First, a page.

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HV095- Inside the Adoption Circle

Jackie Lantry with her sonHearing Voices from NPR®
095 Inside the Adoption Circle: Adoptees, Birth Parents, Adoptive Families
Host: Samantha Broun of Transom
Airs week of: 2011-11-23 (Originally: 2010-08-11)

“Inside the Adoption Circle” (52:00 mp3):

First-person voices accounts from adoptees, birth parents, and adoptive families:

“Inside the Adoption Circle” (52:00) Samantha Broun & Transom

Voices from all sides of adoption. Stories about living with questions and searching for answers. We hear from birth families (mothers, siblings and a father), adoptees (both kids and adults), and various adoptive families including open adoption and international adoption (China).

Produced for Transom.org by Samantha Broun and Viki Merrick (also on PRX ), with help from Jay Allison. Photo above: Jackie Lantry and her son; © 2006 Nubar Alexanian.

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11 comments | Write comment

This is a wonderful set of stories. I was moved by the accounts by both adoptees and parents. Not many stories remind us to powerfully of both tragedy and hopefulness as these.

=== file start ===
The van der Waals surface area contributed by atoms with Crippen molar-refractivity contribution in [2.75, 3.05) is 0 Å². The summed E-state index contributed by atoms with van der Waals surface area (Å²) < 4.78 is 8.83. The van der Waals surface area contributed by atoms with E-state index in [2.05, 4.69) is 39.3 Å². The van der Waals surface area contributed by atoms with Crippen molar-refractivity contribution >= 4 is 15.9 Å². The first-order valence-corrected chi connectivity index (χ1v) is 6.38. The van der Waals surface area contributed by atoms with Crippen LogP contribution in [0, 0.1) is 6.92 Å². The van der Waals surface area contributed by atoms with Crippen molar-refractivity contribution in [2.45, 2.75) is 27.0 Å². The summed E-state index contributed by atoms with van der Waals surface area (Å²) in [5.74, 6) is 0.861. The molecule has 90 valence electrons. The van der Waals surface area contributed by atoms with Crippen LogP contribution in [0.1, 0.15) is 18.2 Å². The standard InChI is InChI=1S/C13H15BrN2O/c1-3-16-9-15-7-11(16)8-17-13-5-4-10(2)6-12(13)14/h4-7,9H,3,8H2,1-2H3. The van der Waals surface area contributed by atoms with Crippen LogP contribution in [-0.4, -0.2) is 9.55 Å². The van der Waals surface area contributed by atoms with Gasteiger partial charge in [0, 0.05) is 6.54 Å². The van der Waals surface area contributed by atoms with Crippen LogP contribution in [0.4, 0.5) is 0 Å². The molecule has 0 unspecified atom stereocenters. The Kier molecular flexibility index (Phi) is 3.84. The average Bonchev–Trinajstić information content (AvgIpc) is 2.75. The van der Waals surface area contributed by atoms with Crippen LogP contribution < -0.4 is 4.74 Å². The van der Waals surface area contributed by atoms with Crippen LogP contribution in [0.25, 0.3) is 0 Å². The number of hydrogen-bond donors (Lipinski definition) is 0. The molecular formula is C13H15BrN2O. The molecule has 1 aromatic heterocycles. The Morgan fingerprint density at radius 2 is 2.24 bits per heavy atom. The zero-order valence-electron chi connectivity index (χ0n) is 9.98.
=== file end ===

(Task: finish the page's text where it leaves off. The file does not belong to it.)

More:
Thank you to the producers and those who told your stories!

Comment added by Ron Kraybill on 08.15.10

Thank you for this wonderful program. I am an adopted child, and so many of the stories resonated with me, and put into words things I have been feeling my whole life. While the world recognizes and lauds both the parents who relinquish and the ones who adopt as heroes, the child who makes it all possible is marginalized. The adopted child is a hero too. We are resilient and strong, and deserve to know all the parts of our “story”.

Comment added by deb kolehouse on 08.16.10

I turned on the radio today and heard your program playing. It is amazingly coincidental as I have just reuinted with my birth daughter in the last 3 weeks. I am a birth mother and she is 24. Her adoption was completely clsoed and so it is wonderful to have found each other now. Our reunion is brand new and we are feeling our way along. It was so great to hear from others who have and are going through these same set of emotions